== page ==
There are five tables of partial grades and one table of overall grades. The right-hand column of each table shows the actual percent that the table contributes to your total class percentage. The introductory paragraphs explain the math involved. It is all “just” algebra.

Challenge: Come up with your own general formula for combining weighted scores into an overall grade. You may learn something.

OK, so here’s an example of how we do the calculation. We convert (“normalize”) all the scores to fractional percentages. (So 15 out of 20 becomes 15÷20 = 0.75. There are no columns for these intermediate results, but there could be.) We add them all up. There are 8 columns so the total possible would be 8.00. Next we divide by 8 so the total is 1.00. And multiply by 100 to give percents. This gives the next-to-last column, labeled just “%”.

If you were graded only on classwork, this would be your total grade. But the classworks also have a weighting factor of 20%. Multiplying the “%” column by 0.20 gives us the last column. It will be added to the last column of the other tables (homework, notebook, and tests) to get your overall total score.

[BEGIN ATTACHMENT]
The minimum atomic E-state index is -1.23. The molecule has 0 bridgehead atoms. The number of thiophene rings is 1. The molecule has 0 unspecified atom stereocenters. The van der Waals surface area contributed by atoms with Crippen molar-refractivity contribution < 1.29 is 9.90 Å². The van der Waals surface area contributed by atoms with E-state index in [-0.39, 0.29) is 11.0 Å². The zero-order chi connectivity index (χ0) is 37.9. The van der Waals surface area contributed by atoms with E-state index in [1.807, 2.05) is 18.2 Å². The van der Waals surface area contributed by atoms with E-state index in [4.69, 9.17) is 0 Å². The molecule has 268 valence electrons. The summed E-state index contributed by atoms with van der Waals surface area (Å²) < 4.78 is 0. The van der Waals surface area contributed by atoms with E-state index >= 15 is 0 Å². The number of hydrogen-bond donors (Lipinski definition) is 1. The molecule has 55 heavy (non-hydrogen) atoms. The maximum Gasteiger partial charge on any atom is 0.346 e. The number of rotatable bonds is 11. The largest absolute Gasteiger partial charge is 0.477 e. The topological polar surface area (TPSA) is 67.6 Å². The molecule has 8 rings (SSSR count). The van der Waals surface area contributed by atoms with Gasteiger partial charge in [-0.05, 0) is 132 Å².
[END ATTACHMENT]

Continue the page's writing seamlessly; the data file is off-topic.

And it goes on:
We do the calculations the same here, but the homework scores come from MyMathLab already in normalized form. (You could see what the original score was by multiplying the normalized score by the total possible. We omit that number.) So we just add them all up and divide by the number of scored to get an overall percent, again in the “%” column. Then multiply by the weight to get the last column.

Same scheme.

This one is trickier because we have to combine the online and written tests. I have already multiplied the MML-supplied percentage by 10 so that the online tests all count for 10 points. Then add that to the raw score for the written part, and divide by the total possible (10 plus written total). And multiply by 100 to give percents. That gives the score for the first test, “T1%”.

The second test is scored the same, but we use 42 points as the total for the written version, so 52 (42+10) for the total for both tests. There is an extra column (“T2% out of 42”) just for curiosity’s sake. It is not necessary for the other calculations. Also, you can’t get more than 100% for this exam.

The third test is yet again different from the other two. I added the online score to the written test, but don't include it in the total points. So they are all extra-credit points. However, I do cap the result at 100%.

This table is pretty much like the one for tests, but the final is counted separately: the other tests count for 30% combined; the final counts 30% by itself.